Sulfur Byproduct from Chinese Drywall Damages Homes, Causes Health Problems
June 2, 2009 — Consumers that purchased new homes in south Florida thought they were moving into the home of their dreams. Unfortunately for some, their dream homes quickly became nightmares as the walls started off-gassing sulfur, wreaking havoc and causing premature failure of appliances, corroding wiring, and leaving homes smelling like rotten eggs. Otherwise healthy people began to develop a host of respiratory ailments that could be linked to the corrosive nature of sulfur gas. As it turned out, the walls were built using drywall imported from China.
In the environments of southern states like Florida and Louisiana, tests have shown the imported Chinese drywall emits sulfur gases when exposed to humidity and heat. Homeowners across Florida, where an estimated half of the imported drywall was used, have dealt with the rotten egg smell and corrosive environment created by the sulfur gas byproduct of Chinese drywall. Drywall imported from China has been found to contain high concentrations of multiple sulfur compounds and above average levels of strontium. While an official link to health complications has not been established, homeowners and their families have gone from being perfectly healthy to ongoing battles with headaches, nosebleeds, and upper respiratory troubles. In addition to health complications, the corrosive gas attacks and decays copper components within the home, leading to problems with wiring, switches, air conditioning systems and other electrical items like televisions, computers, DVD players, or anything with exposed copper circuits.
Side Effects Reported, but Not Classified as Hazard
Despite reports of health complications, Henry Slack, indoor air program manager for the U.S. Environmental Protection Agency’s Region 4 office in Atlanta, said, “there is no documentation that imported Chinese drywall is an environmental hazard, a human health hazard or is threatening water supplies.” The Florida Department of Health and Consumer Product Safety Commission is also testing for potential health hazards or complications. No official statement has been made at this time. Released on May 19th, the official EPA analysis of the Chinese drywall shows concentrations of sulfur not found in U.S. samples, as well as significantly greater concentrations of strontium.
Imported Drywall Problems Lead to Lawsuits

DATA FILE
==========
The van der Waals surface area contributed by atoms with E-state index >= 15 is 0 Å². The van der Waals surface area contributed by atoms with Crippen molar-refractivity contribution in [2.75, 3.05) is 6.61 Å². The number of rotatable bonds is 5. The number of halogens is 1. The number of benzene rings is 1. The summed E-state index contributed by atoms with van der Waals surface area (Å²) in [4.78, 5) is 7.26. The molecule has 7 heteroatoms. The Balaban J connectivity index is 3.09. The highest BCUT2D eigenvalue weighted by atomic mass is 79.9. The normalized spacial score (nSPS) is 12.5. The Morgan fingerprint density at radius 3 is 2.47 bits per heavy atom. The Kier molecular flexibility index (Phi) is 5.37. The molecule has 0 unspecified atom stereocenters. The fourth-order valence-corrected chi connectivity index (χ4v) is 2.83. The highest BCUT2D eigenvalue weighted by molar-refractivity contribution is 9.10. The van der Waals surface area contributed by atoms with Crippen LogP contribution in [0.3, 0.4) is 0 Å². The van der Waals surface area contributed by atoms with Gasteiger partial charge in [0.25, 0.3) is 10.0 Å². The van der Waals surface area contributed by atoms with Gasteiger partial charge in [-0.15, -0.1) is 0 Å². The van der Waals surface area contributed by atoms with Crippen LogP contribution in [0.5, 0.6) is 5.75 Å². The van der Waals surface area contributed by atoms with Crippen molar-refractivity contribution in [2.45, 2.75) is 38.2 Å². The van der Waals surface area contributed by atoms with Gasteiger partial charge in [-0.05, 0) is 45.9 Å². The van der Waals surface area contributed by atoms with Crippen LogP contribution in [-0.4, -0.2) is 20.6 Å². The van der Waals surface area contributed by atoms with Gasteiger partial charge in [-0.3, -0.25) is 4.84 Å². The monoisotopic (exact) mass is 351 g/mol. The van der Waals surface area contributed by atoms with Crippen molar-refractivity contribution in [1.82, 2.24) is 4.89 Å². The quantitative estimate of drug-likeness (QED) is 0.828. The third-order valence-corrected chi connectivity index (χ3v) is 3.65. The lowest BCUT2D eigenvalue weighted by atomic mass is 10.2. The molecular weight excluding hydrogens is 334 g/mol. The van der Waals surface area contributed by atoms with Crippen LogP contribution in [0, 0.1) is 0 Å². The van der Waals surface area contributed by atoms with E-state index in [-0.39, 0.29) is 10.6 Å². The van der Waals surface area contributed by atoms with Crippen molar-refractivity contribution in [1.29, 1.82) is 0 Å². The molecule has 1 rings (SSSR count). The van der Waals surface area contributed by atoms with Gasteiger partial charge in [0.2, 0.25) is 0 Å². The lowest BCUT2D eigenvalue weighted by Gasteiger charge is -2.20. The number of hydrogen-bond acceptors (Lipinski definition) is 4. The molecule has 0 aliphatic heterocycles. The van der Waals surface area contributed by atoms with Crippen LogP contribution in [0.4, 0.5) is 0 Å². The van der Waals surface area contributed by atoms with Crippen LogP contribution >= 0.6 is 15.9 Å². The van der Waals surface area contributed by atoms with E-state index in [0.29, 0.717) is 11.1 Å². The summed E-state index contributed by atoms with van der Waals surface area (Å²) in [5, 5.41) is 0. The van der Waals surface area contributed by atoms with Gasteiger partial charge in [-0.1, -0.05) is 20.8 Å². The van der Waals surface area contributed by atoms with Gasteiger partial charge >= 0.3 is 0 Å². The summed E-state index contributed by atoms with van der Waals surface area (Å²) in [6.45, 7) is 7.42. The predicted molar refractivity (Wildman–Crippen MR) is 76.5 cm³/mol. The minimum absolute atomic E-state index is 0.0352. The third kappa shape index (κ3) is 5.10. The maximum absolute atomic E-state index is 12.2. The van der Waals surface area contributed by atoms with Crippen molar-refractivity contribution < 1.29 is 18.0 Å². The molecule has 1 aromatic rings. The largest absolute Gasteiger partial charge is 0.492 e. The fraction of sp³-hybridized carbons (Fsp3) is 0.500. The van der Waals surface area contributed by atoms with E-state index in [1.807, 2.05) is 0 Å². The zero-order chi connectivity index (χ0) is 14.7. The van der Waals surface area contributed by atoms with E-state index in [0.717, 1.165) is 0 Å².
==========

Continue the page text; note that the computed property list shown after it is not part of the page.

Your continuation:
More than sixty percent of imported Chinese drywall that entered the U.S. came through Florida. Based on square foot estimates, enough contaminated drywall was unloaded in Florida to build more than half the homes estimated to contain Chinese drywall. Suits filed in Florida are targeting construction companies and drywall manufacturers including German drywall manufacturer Knauf, its Chinese subsidiaries and Chinese manufacturer Taishan Gypsum. Homeowners allege that the tainted drywall has corroded air conditioning and refrigerator coils, microwaves, computer wiring, faucets and copper tubing. The class action lawsuit against Knauf has a filing deadline of December 9, 2009. See Knauf class action lawsuit for more information.
Miami-based homebuilder Lennar Corp, one of eight construction companies currently being sued, is also suing the U.S. suppliers from which it purchased the Chinese drywall. Tests paid for by Lennar say the drywall appears to emit sulfur gases that can damage air conditioning coils, electrical plumbing components and other material. Lennar is making an effort to confront the problem with its customers–initiating a program to do inspections and remove the offending wallboard in many homes.
Protecting the Legal Rights of Consumers
Unfortunately, as use of substandard products continues to increase, consumers are at unnecessary risk of preventable health complications and injuries. Brayton Purcell has over 25 years experience protecting the rights of consumers, and holding those accountable for unnecessarily putting the health and safety of the general public at risk. If your home exhibits the symptoms of contaminated Chinese drywall, we encourage you to contact a Chinese drywall attorney and discuss your legal options for having your home repaired.